Aquarians Love To Cuddle, you ask the question 'Better for whom?'. Well, you, for one.

    1. I agree, Martin, but only in the abstract and only in a society which relishes the primacy of the 'Individual'. From whence I come, a 'Collective' society in South East Asia, the release of 10 guilty persons is certainly not better for the public at large for the near and medium term, now is it? The filthy oiks will pilfer me mam's durians at her fruit stand!
      Some of us in the Ruling Classes of such societies would instead formulate, "It is better that 10 innocent persons suffer than one guilty escape." I know it sounds flippant, but think about it from a "Law, Order and Good Government" society-wide point of view.

  5. Aquarians, is your immediately preceding comment intended to be satire? Your attempt to patronise me is merely irritating. I'm in my forties, and was admitted to the Roll of Solicitors in Scotland at the age of 22 (now off it, disabled). You may have been employed as child labour in a sweatshop at that point in time, I don't know. Or your family might have been getting rich from exploiting child labour, for all I know that might have been the case. You are in every sense a non-entity - you don't even post comments under your own name. However, the 'now is it?' is unnecessary. As you might be able to tell, it doesn't make me more receptive to whatever it is you have to say.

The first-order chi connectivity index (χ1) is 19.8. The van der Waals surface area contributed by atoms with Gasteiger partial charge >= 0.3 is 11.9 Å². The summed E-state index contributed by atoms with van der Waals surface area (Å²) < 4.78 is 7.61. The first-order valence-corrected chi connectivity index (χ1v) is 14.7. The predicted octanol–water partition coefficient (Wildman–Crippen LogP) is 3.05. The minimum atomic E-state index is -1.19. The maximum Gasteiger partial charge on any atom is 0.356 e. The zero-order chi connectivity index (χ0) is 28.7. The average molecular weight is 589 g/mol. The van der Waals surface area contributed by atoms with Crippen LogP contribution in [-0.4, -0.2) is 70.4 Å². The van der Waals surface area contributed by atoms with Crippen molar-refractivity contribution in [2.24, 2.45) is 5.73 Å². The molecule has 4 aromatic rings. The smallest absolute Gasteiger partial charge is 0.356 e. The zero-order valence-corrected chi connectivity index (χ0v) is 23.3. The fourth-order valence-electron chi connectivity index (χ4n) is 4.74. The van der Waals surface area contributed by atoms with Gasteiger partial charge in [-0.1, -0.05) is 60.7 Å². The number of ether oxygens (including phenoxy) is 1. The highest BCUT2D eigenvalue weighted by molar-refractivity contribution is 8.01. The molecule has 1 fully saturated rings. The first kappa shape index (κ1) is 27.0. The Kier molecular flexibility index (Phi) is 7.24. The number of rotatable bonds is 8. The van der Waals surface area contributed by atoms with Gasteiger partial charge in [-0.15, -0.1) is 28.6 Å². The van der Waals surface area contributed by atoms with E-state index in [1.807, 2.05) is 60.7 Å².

Which isn't much, by the way. Until the SNP assumed power, we had a criminal justice system that protected the interests of all parties. Now we don't. Their proposed abolition of corroboration will stand beside their abolition of double jeopardy as nothing but an assault upon the rights of accused persons. They are unpleasant authoritarians unashamed to engage in populist pandering to the natural authoritarianism which is one of the most unappealing aspects of the Scottish national character. If you think the essence of Scottish culture is 'A man's a man for a' that', you don't know us very well.
    Perversely, that sort of behaviour might make them your cup of tea. but I've come across too many lying policemen to have any confidence in the idea of eroding the rights of accused persons.
    I'm not a fancy academic, or the member of some Third World dump's elite - I just used to defend accused persons in Scotland's criminal courts, sadly quite indifferently.

    1. "Until the SNP assumed power, we had a criminal justice system that protected the interests of all parties."

      No we didn't Martin. And we still don't. Victims of particular crimes likely to be carried out in private (such as sexual assault and domestic violence, crimes which disproportionately victimise women) have less chance of protection and justice than victims of other kinds of crimes. Abolition of corroboration may or may not be the answer, but let's not kid ourselves that our system is fair to victims.

  6. This comment has been removed by the author.

  7. The analyses you post above are superficially attractive to an academic, but ignore the reality of how cases are in fact prepared for prosecution or by the defence. The absence of corroborative evidence in many, if not most, cases, is not because it does not exist, but because it has not been located.